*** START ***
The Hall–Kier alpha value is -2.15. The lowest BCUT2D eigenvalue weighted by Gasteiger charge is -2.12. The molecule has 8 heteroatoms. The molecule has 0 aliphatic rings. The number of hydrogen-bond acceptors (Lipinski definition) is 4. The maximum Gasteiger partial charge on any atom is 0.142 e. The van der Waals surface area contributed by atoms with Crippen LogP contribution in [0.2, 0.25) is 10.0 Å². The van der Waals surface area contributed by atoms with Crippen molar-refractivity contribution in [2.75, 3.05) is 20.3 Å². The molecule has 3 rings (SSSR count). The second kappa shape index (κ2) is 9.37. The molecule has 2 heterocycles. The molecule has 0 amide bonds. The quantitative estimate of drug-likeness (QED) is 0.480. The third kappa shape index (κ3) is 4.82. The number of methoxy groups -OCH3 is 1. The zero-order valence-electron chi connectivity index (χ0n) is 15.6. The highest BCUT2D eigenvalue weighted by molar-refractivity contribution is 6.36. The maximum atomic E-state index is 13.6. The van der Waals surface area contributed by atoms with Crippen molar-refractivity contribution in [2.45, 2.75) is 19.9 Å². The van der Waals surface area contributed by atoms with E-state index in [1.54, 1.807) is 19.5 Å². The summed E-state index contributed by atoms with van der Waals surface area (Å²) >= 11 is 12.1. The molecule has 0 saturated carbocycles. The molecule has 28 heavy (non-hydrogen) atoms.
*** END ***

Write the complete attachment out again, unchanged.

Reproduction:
The Hall–Kier alpha value is -2.15. The lowest BCUT2D eigenvalue weighted by Gasteiger charge is -2.12. The molecule has 8 heteroatoms. The molecule has 0 aliphatic rings. The number of hydrogen-bond acceptors (Lipinski definition) is 4. The maximum Gasteiger partial charge on any atom is 0.142 e. The van der Waals surface area contributed by atoms with Crippen LogP contribution in [0.2, 0.25) is 10.0 Å². The van der Waals surface area contributed by atoms with Crippen molar-refractivity contribution in [2.75, 3.05) is 20.3 Å². The molecule has 3 rings (SSSR count). The second kappa shape index (κ2) is 9.37. The molecule has 2 heterocycles. The molecule has 0 amide bonds. The quantitative estimate of drug-likeness (QED) is 0.480. The third kappa shape index (κ3) is 4.82. The number of methoxy groups -OCH3 is 1. The zero-order valence-electron chi connectivity index (χ0n) is 15.6. The highest BCUT2D eigenvalue weighted by molar-refractivity contribution is 6.36. The maximum atomic E-state index is 13.6. The van der Waals surface area contributed by atoms with Crippen molar-refractivity contribution in [2.45, 2.75) is 19.9 Å². The van der Waals surface area contributed by atoms with E-state index in [1.54, 1.807) is 19.5 Å². The summed E-state index contributed by atoms with van der Waals surface area (Å²) >= 11 is 12.1. The molecule has 0 saturated carbocycles. The molecule has 28 heavy (non-hydrogen) atoms.